Chicago Blackhawks: A Short History of Great Scorers

When the Chicago Blackhawks owned the first overall pick in the 2007 NHL Draft, most analysts believed the team would choose between a 6’3, 210 pound forward named James Van Riemsdyk and a vertically challenged wing named Patrick Kane.

However, when the Hawks opted for the diminutive scorer from from Buffalo, anyone knowing the history of the franchise shouldn’t have been surprised one bit.

The first great sniper in the history of the Chicago Blackhawks was Mush March. A right wing listed at just 5’5 and 154 pounds, March had a knack for scoring big-time goals. When the Hawks won their first Stanley Cup in 1934, it was on a series-clinching overtime goal by March.

March spent all 17 seasons of his NHL career with the Hawks (1928-45), recording 153 goals and 230 assists in 759 regular season games. He is also remembered for scoring the first goal in Toronto’s Maple Leaf Gardens in 1931; he returned in 1999 to drop that puck in the final game at the Gardens.

As March’s career came to a close, the Hawks again relied on small snipers to lead the offense. Starting in 1941, Bill Mosienko was the offensive force for the Hawks. Listed at just 5’8 and 160 pounds, Mosienko (also a right wing) was among the best scorers in the league.

In 711 games with the Hawks, Mosienko scored 258 goals and added 282 assists. He won the Lady Byng Memorial Trophy after the 1944-45 season, an award that could have been named for him; Mosienko served only 121 penalty minutes in his career, including an incredible zero PIM in two seasons. He also set the record for the fastest hat trick in NHL history, scoring three goals in just 21 seconds on March 23, 1952 in New York against the Rangers.

Mosienko teamed up with two brothers, Doug and Max Bentley, in the 1940s on perhaps the most dominant line of the decade. The Pony Line combined to post 416 points in 440 games over a three year stretch in an era where a 70-point season was rare. And of the three players on that great line, Max Bentley, listed at 5’10, was the tallest by at least two inches.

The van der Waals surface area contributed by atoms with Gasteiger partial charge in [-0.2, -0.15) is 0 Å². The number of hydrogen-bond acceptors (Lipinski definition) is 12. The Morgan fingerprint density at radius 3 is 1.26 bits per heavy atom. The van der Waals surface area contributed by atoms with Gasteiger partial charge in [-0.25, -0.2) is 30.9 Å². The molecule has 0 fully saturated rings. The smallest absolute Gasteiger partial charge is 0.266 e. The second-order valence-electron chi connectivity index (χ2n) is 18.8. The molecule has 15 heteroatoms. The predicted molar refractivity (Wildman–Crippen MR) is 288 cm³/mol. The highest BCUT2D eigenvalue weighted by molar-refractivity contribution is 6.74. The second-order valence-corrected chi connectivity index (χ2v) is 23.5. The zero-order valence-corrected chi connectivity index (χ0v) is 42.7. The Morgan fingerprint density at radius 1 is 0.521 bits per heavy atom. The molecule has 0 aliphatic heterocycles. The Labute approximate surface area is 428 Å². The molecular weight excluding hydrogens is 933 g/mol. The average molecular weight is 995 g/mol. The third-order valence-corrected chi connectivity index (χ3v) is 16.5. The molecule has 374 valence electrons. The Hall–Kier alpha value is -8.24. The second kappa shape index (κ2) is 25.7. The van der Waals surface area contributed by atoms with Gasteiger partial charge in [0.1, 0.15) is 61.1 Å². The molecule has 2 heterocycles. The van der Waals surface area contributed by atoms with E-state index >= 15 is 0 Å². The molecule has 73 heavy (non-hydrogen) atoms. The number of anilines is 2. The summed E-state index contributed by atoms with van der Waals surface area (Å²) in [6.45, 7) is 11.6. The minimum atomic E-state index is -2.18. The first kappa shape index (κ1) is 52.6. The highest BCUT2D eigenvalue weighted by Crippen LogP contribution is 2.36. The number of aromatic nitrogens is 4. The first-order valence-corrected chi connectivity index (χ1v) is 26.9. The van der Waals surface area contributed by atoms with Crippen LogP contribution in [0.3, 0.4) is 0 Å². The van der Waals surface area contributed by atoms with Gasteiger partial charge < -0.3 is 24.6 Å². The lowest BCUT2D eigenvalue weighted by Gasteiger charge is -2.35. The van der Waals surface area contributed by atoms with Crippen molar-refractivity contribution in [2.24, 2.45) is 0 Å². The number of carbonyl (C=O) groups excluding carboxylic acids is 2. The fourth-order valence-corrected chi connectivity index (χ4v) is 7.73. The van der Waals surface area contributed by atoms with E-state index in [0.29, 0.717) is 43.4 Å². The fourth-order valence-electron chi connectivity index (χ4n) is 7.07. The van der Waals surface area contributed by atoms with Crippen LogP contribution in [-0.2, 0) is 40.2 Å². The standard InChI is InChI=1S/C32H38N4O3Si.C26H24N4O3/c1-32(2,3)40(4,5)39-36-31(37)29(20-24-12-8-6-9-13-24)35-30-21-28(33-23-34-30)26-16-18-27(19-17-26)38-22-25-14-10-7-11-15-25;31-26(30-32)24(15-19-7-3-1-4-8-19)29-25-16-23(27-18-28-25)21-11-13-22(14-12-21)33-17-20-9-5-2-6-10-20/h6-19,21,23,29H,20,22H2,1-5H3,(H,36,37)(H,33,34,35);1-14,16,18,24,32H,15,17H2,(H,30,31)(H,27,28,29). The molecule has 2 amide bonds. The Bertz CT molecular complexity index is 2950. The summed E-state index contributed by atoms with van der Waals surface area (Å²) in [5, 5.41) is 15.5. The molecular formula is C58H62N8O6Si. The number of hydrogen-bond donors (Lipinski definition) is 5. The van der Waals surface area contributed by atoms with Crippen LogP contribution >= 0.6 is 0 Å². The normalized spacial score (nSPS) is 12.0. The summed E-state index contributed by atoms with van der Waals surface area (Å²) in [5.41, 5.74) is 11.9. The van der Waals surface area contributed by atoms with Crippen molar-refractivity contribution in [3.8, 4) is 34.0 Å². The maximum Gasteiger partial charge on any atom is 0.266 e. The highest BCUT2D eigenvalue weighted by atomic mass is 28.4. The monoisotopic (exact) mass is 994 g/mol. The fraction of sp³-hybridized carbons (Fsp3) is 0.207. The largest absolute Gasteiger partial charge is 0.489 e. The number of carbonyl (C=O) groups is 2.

Though his NHL debut came in 1951, Kenny Wharram didn’t lock himself into a spot in Chicago until the 1958-59 season. Once he was on the Hawks, though, Wharram would score a great deal. In 766 games with the Blackhawks, Wharram scored 252 goals.

With the Pony Line, perhaps the most recognizeable line in Hawks history is the MPH line. Pit Martin was acquired in one of the more disastrous trades in the organization’s history (sending Phil Esposito to Boston), but he certainly performed well in Chicago. Martin, who was listed at 5’9 and 170 pounds, played in four consecutive All-Star Games and scored 243 goals in 740 games with the Hawks.

Indeed, only two of the top ten goal scorers in the franchise’s long history – Tony Amonte and Jeremy Roenick – eclipsed six feet in height, while there is only one more listed as 5’11 – Dennis Hull. Three sweaters that have been retired largely because of offensive contributions – Denis Savard, Stan Mikita and Bobby Hull – were listed at 5’10 or less.

If you haven’t caught on yet, the history lesson is simple: the Hawks have always received big contributions from “short” players.

 

This entry was posted in History and tagged , , , , , , , , , , , , , . Bookmark the permalink.

Leave a Reply

Your email address will not be published. Required fields are marked *

You may use these HTML tags and attributes: <a href="" title=""> <abbr title=""> <acronym title=""> <b> <blockquote cite=""> <cite> <code> <del datetime=""> <em> <i> <q cite=""> <strike> <strong>